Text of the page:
Then, next Tuesday rolled around and the same nerves happened. I'd just installed raid frames and was now healing down at the bottom of my screen instead of to the side in the middle. I was trying to learn what the different dots on Vuhdo meant, even though I'd set them up myself. I had hoped I could maintain at least middling performance, if not my very best; instead, I made every mistake possible.

I didn't heal myself and died. I ressed without waiting to be told. I got the mage killed while ressing myself unauthorized. My numbers sucked. I stood in the bad- I never stand in the bad! I died on Ultraxion for not pushing the button! I got myself killed by deck bombs on Blackhorn, and got hit by his ground cone effect, twice. I didn't drop Spirit Link Totem.

By that point I was almost in tears and I knew I was just off my game, and badly so. I whispered Kurn and said if she wanted to replace me, I was herpaderping in a serious way; but they wanted to see how I would perform on Spine of Deathwing. I was given fairly simple instructions as to when to drop my Spirit Link Totem.

In our two tries and then kill on Spine, I dropped it precisely never.

Every time I was supposed to throw it down, I missed it, and badly. My timers weren't where I was looking, as I tunnel-visioned intensely on my unfamiliar raid frames and danced in and out of sticky fire. By the time it was supposed to have gone down, the time was past and my frazzled brain would groan.

I could have done worse. I could have fallen off the dragon's back. But this didn't make me feel any better.

By raid's end, I wanted to curl up and cry for humiliation and anger. At myself, primarily. I wanted so badly to impress these people and I'd just floundered like an LFR noob through the entire night, proving every negative stereotype about role players who raid in one fell swoop.

But fortunately for me, I hadn't managed to blow it.

Why Trials are Three Weeks, Not One

I was sent the information about not using one's battle res without it being called for- something which I'd neglected to read, icing on my cake of personal failure. It was then that I finally caved to the desire to offer some explanation. I don't like making excuses; my actions should speak for themselves. But I had to say something. I was better than that. I had to tell them I could do better.

I explained that I'd changed my UI and it had messed me up, that I was feeling off my game that night, and that I understood what and where I'd done wrong. I apologized for my poor performance, but resisted the urge to add that if they wanted to kick me, 'I'd understand'- they don't need my 'understanding' to kick me, if they want to do it, they'll do it regardless, and it betrays a deep lack of confidence to say so. Not that I was feeling particularly confident after that fiasco, but ah well.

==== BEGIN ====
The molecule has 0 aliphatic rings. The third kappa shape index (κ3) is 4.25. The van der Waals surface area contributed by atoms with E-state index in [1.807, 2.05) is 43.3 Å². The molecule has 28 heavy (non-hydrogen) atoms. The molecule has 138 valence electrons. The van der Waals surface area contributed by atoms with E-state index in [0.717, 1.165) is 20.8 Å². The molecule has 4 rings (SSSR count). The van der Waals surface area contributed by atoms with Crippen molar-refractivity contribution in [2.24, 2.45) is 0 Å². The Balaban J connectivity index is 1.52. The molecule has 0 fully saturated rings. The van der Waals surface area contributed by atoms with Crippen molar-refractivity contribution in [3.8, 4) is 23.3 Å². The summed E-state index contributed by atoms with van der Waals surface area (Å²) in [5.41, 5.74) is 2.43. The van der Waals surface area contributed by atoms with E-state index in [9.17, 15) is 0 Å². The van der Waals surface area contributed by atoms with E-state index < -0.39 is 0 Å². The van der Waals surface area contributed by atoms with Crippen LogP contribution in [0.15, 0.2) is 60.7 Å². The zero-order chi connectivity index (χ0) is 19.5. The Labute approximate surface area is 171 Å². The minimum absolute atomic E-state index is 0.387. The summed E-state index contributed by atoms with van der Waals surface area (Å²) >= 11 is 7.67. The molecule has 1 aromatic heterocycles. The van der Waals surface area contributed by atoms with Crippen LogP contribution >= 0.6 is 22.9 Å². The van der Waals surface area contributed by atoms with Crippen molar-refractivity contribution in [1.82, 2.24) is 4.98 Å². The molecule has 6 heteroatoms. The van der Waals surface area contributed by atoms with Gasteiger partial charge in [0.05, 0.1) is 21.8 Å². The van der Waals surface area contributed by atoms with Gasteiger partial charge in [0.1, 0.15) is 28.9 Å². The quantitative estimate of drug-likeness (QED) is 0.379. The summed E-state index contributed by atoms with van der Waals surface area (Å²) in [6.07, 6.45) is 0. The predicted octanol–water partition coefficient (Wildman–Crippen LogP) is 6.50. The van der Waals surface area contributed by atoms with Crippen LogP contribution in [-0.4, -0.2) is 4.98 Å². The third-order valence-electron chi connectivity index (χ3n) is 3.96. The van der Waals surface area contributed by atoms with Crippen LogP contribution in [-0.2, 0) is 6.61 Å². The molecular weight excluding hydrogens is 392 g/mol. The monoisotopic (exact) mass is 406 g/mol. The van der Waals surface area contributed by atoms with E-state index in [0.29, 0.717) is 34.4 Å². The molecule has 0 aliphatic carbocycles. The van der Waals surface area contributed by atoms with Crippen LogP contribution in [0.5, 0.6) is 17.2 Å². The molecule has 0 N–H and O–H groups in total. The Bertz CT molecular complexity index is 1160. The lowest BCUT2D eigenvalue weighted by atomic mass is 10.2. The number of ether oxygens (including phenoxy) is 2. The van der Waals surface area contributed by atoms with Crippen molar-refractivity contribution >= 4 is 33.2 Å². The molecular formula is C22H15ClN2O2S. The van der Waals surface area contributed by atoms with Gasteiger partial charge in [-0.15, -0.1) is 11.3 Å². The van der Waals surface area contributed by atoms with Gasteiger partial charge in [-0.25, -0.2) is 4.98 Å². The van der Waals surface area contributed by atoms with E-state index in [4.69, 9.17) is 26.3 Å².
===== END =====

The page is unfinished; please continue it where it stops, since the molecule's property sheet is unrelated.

Instead of being told 'yeah, you're bad, we're asking you to get out now', I was instead told that this is why trials are three weeks; that nerves and off feelings were normal. I was offered help fixing my UI to become useable, since it had been such a problem for me, and I was told that they were bumping the schedule so that I'd be attending Deathwing's fall on Thursday, for the guild's very second kill- so chin up and be ready!

The positivity of the message gave me heart, and I was determined to prove myself, hungry to show I could be competent, that the previous raid day had been a fluke!

First pull on Deathwing and my numbers were not what I was expecting. They weren't godawful, but they were off; I managed to handle the mechanics of the fight well, and didn't do anything deeply unintelligent, which was heartening!

Then I realized I was wearing my elemental gear.


I swapped gear, piped up in the healer channel that I'd been wearing the wrong set, and cracked my knuckles... then settled down to business.

By some miracle, and by healing my face off, I managed to rock the charts and succeed at the mechanics of the fight. Obviously charts aren't everything, but it was a good feeling! We downed him our second go- not bad for the first kill having been the previous week- and I felt absolutely invigorated. I had done well again. If my failures had been noticed, so would this.

Week Three Comes

So now it's been two weeks, and I am officially 8/8- something I never thought to accomplish so easily. I am a little disappointed that I didn't get to be part of the struggle, of the wiping and the fighting for it. But if my trial is extended or turns into an invitation to Raider status, I will use the coming weeks and months to prove myself capable, reliable, and an asset to the team- and I will have found myself a fantastic raid team for Mists of Pandaria and all it will bring.

Let's just hope this week goes better than last!